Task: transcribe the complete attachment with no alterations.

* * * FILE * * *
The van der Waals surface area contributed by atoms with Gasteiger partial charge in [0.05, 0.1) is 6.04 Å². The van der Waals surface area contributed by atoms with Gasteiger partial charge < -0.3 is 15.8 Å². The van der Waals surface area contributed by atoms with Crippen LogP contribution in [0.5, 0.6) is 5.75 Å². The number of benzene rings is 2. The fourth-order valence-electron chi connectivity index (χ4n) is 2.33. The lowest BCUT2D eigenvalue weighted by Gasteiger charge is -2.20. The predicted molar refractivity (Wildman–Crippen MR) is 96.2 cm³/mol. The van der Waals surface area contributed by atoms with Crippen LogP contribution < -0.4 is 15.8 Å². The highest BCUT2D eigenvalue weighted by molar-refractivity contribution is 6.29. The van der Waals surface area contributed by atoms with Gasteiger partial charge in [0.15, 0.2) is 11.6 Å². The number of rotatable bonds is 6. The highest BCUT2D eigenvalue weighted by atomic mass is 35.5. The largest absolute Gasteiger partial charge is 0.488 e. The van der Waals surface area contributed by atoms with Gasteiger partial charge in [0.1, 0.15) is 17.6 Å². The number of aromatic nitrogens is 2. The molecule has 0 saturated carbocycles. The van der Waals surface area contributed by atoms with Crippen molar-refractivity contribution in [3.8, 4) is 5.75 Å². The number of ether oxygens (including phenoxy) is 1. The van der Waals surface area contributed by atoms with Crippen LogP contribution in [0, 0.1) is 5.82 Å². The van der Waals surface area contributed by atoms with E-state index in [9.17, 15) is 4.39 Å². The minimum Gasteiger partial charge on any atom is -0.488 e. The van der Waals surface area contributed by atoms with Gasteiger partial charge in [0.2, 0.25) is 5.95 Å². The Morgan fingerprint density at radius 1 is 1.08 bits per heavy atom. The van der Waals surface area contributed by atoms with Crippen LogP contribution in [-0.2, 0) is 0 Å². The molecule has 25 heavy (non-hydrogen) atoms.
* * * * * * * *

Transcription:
The van der Waals surface area contributed by atoms with Gasteiger partial charge in [0.05, 0.1) is 6.04 Å². The van der Waals surface area contributed by atoms with Gasteiger partial charge < -0.3 is 15.8 Å². The van der Waals surface area contributed by atoms with Crippen LogP contribution in [0.5, 0.6) is 5.75 Å². The number of benzene rings is 2. The fourth-order valence-electron chi connectivity index (χ4n) is 2.33. The lowest BCUT2D eigenvalue weighted by Gasteiger charge is -2.20. The predicted molar refractivity (Wildman–Crippen MR) is 96.2 cm³/mol. The van der Waals surface area contributed by atoms with Crippen LogP contribution < -0.4 is 15.8 Å². The highest BCUT2D eigenvalue weighted by molar-refractivity contribution is 6.29. The van der Waals surface area contributed by atoms with Gasteiger partial charge in [0.15, 0.2) is 11.6 Å². The number of rotatable bonds is 6. The highest BCUT2D eigenvalue weighted by atomic mass is 35.5. The largest absolute Gasteiger partial charge is 0.488 e. The van der Waals surface area contributed by atoms with Gasteiger partial charge in [0.1, 0.15) is 17.6 Å². The number of aromatic nitrogens is 2. The molecule has 0 saturated carbocycles. The van der Waals surface area contributed by atoms with Crippen molar-refractivity contribution in [3.8, 4) is 5.75 Å². The number of ether oxygens (including phenoxy) is 1. The van der Waals surface area contributed by atoms with Crippen LogP contribution in [0, 0.1) is 5.82 Å². The van der Waals surface area contributed by atoms with E-state index in [9.17, 15) is 4.39 Å². The minimum Gasteiger partial charge on any atom is -0.488 e. The van der Waals surface area contributed by atoms with Gasteiger partial charge in [0.2, 0.25) is 5.95 Å². The Morgan fingerprint density at radius 1 is 1.08 bits per heavy atom. The van der Waals surface area contributed by atoms with Crippen LogP contribution in [-0.2, 0) is 0 Å². The molecule has 25 heavy (non-hydrogen) atoms.